Post-registration standards steering group
Creation of an expert steering group to review how post-registration education and development continues to evolve
Nursing and midwifery practice is different today than from a decade ago and we know it will evolve further in the next ten years. Since 2016, we have been reviewing our education standards in order to ensure that they are fit for purpose and to ensure that nurses, midwives and nursing associates are equipped with the skills and knowledge they need to deliver high quality and safe care now and in the future.
As part of this education programme of change we are now starting to explore our post-registration standards*. It is clear from our recent consultation on our new strategy, Shaping the future, that our stakeholders agree this review is a priority.
To help us achieve this, we have created an expert steering group to review how post-registration education and development continues to evolve.
The steering group is chaired by Dr David Foster OBE and includes a range of key stakeholders from across the four countries of the UK, including representatives from the four Chief Nursing Officer offices, subject matter experts and representatives of professional bodies.
The group met for the first time on Wednesday 20 November 2019. It carefully considered the perspectives of all four countries, and had a productive exploratory discussion of the current standards and how we might move forward.
Dr David Foster OBE said:
“I was delighted with the wide-ranging and thoughtful discussion at our first meeting. I am also very grateful that so many of our key partners came from across the UK to make it a success. This is a very important area of work and I look forward to our collaboration in progressing the review.”
Professor Geraldine Walters CBE, Director of Education and Standards at the NMC, said:
“I’m really pleased that we’re considering this particularly complex part of our standards and it’s great that so many experts have joined us to help review them. I look forward to working together to ensure they are fit for purpose, now and in the future.”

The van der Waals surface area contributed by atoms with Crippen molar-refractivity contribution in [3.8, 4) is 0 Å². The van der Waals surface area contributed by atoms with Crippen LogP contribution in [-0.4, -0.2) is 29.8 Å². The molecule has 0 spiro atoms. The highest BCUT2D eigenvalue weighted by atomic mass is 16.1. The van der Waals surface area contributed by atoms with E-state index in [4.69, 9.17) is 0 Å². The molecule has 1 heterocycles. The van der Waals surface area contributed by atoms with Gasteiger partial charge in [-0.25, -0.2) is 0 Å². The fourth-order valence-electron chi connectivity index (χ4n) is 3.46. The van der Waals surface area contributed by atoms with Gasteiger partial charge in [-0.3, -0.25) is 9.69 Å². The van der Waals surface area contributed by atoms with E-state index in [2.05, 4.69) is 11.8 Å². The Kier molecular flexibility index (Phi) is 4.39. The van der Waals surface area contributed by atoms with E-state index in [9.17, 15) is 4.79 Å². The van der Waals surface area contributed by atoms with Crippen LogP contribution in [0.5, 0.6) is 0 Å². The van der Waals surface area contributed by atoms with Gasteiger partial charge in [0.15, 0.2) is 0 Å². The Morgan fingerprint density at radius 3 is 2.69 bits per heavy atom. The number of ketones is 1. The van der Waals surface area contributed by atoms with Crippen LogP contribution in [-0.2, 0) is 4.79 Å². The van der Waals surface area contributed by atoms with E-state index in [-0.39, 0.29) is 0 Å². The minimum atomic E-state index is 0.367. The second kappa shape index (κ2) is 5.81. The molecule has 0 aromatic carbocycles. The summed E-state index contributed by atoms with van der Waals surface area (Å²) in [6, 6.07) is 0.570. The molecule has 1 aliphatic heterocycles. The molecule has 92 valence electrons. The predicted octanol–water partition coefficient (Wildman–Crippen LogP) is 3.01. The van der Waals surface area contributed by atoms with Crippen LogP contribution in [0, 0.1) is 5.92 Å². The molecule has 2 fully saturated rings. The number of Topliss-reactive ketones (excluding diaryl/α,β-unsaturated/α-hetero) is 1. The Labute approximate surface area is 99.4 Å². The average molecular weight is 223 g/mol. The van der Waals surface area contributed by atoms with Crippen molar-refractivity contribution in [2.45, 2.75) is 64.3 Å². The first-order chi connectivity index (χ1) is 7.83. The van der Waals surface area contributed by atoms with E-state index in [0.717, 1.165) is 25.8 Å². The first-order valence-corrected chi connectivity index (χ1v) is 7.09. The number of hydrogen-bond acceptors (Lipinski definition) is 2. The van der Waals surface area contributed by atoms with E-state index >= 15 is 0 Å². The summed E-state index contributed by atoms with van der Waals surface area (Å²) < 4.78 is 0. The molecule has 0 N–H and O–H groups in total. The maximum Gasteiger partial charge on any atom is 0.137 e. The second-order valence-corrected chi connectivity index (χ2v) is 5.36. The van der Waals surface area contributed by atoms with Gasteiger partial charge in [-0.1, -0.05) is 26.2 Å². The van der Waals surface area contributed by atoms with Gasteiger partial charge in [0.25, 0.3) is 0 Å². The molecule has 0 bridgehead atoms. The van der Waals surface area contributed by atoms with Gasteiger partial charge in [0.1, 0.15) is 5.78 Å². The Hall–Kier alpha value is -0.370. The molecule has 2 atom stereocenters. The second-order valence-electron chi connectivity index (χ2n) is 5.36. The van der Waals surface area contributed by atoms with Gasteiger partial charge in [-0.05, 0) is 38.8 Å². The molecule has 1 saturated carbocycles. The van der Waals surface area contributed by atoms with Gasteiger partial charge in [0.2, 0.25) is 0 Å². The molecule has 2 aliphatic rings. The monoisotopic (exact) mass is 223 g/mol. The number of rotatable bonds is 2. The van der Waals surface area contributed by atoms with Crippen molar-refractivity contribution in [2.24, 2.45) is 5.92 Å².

*Post-registration standards here refers to our Specialist Community and Public Health Nursing (SCPHN) and Specialist Practice Qualifications (SPQs).
Registered nurses and midwives can join the SCPHN part of our register by taking an approved SCPHN programme and by achieving our SCPHN standards of proficiency. These standards of proficiency define the principles of practising as a specialist community public health nurse. The context in which someone practises using these principles defines their scope of professional practice. The scope of practice may be within a specific area of practice. Some areas of practice are identified on our register, including health visitors (HV), school nurses (SN), occupational health nurses (OHN) and family nurses (FHN). This indicates that the programme someone completed focused on a particular area of practice. Other people will be on the register as SCPHNs without a field of practice identified – they may work in more generic public health roles. SCPHNs must meet the standards of proficiency throughout their careers to remain on our register as a SCPHN. They must also practise in line with the most recent version of the Code.
Specialist Practice Qualifications (SPQs) are optional recordable qualifications that meet our standards but do not lead to admission to a part of the register or any protected title and function. They indicate a qualification or competence in a particular field or level of practice. By legislation, we are not currently required to set these standards, although we currently do. We have set up the expert post-registration steering group to review these standards and advise our Council on the future direction of travel. There are currently 9 different SPQs: district nursing, general practice nursing, adult nursing, children’s nursing, community children’s nursing, learning disabilities nursing, community learning disabilities nursing, mental health nursing, and community mental health nursing.
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This statement is intended to reiterate and augment our position regarding CPR decisions, which was initially published in 2017.